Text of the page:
Exploding cancer cells? Yes, please!

iStock_000006862055SmallGlioblastoma is an aggressive type of brain tumor. Glioblastomas are difficult to treat, very aggressive, and survival rates aren’t very good. But researchers at Karolinska Institutet in Stockholm have found a potential silver bullet- a substance called Vacquinol-1 that makes glioblastoma cells explode and die!

So how does it work? This molecule alters the cancer cells so they can’t control the substances being carried into the cell from the outside. This results in a large number of vacuoles forming inside the cell, and eventually, the cell explodes.

To develop this treatment, researchers used cell cultures and exposed tumor cells to different molecules. Once they found molecules that killed the tumor cells, they did more research to narrow down potential candidates for a treatment. They identified a single molecule that they wanted to pursue, and through further studies in mice, they found that tumor growth was reversed and the mice survived for longer than those in control groups.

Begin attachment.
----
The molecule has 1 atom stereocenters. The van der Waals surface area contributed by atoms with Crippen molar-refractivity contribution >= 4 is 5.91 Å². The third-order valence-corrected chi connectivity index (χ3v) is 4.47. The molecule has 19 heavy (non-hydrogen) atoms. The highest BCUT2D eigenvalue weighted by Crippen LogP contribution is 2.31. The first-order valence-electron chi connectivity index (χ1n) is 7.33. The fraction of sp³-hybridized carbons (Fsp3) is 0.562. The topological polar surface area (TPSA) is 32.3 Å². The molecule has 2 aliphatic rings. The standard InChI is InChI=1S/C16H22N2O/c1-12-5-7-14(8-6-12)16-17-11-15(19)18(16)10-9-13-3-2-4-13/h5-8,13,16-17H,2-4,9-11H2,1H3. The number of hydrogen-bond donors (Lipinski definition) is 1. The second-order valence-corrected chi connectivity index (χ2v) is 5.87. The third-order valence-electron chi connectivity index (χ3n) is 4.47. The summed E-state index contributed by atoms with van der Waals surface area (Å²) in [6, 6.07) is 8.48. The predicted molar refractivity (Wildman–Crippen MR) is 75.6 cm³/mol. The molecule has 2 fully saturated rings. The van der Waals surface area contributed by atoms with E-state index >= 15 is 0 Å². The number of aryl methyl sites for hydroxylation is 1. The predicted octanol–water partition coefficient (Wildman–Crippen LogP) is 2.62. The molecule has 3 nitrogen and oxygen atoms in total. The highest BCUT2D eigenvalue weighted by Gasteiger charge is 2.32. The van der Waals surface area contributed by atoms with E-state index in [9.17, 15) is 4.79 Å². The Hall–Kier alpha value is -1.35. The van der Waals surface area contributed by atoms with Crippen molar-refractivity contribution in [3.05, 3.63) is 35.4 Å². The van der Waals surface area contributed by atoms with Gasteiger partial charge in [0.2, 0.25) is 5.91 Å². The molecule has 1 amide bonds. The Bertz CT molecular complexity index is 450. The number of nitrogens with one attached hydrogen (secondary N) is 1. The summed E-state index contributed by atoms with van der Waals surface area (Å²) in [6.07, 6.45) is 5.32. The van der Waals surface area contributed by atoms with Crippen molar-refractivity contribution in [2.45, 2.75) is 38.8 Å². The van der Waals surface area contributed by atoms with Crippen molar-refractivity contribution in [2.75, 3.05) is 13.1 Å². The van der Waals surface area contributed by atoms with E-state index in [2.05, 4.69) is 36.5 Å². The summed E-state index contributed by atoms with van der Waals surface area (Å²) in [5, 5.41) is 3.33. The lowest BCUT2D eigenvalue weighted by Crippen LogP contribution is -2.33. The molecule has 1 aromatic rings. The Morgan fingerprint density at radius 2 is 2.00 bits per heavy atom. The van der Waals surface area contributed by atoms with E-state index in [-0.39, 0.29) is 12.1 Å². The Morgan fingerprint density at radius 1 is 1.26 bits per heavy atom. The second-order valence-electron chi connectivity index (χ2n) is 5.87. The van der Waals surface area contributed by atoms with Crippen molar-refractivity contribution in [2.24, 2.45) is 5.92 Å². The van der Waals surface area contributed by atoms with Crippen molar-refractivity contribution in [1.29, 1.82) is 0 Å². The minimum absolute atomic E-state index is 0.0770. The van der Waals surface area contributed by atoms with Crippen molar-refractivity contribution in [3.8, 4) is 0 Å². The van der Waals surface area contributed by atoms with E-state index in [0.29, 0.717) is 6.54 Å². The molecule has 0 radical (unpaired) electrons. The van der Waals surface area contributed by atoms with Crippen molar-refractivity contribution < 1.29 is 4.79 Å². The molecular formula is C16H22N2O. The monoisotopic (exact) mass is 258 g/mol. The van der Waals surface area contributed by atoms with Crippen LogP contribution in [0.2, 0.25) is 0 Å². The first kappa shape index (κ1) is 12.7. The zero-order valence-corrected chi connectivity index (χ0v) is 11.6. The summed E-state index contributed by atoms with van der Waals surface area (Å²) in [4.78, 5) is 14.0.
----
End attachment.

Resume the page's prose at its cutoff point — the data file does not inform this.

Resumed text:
This could potentially work on other types of cancer cells, too, but until clinical trials proceed, researchers won’t know. The hope is to get this treatment into clinical trials quickly, because this is definitely a novel approach to attacking this type of tumor! Read more:

http://www.laboratoryequipment.com/news/2014/03/substance-makes-cancer-explode?et_cid=3836544&et_rid=655142386&type=cta

 

3 thoughts on “Exploding cancer cells? Yes, please!

  1. Pingback: Exploding cancer cells? Yes, please! | Brain Tu...

  2. Stephen in Birmingham

    I read the title of this post and I probably did a triple take… this research sounds absolutely incredible! Using Vacquinol-1 sounds like an incredible new approach, almost like something out of science fiction in its ability to eliminate these deadly cancer cells. I’m very excited to see where this research leads us!

    1. Science Kicks Ass Post author

      I know, this is amazing! It will be interesting to see how this could potentially lead to therapies for other cancers, as well. I’ll be sure to keep tabs on developments!

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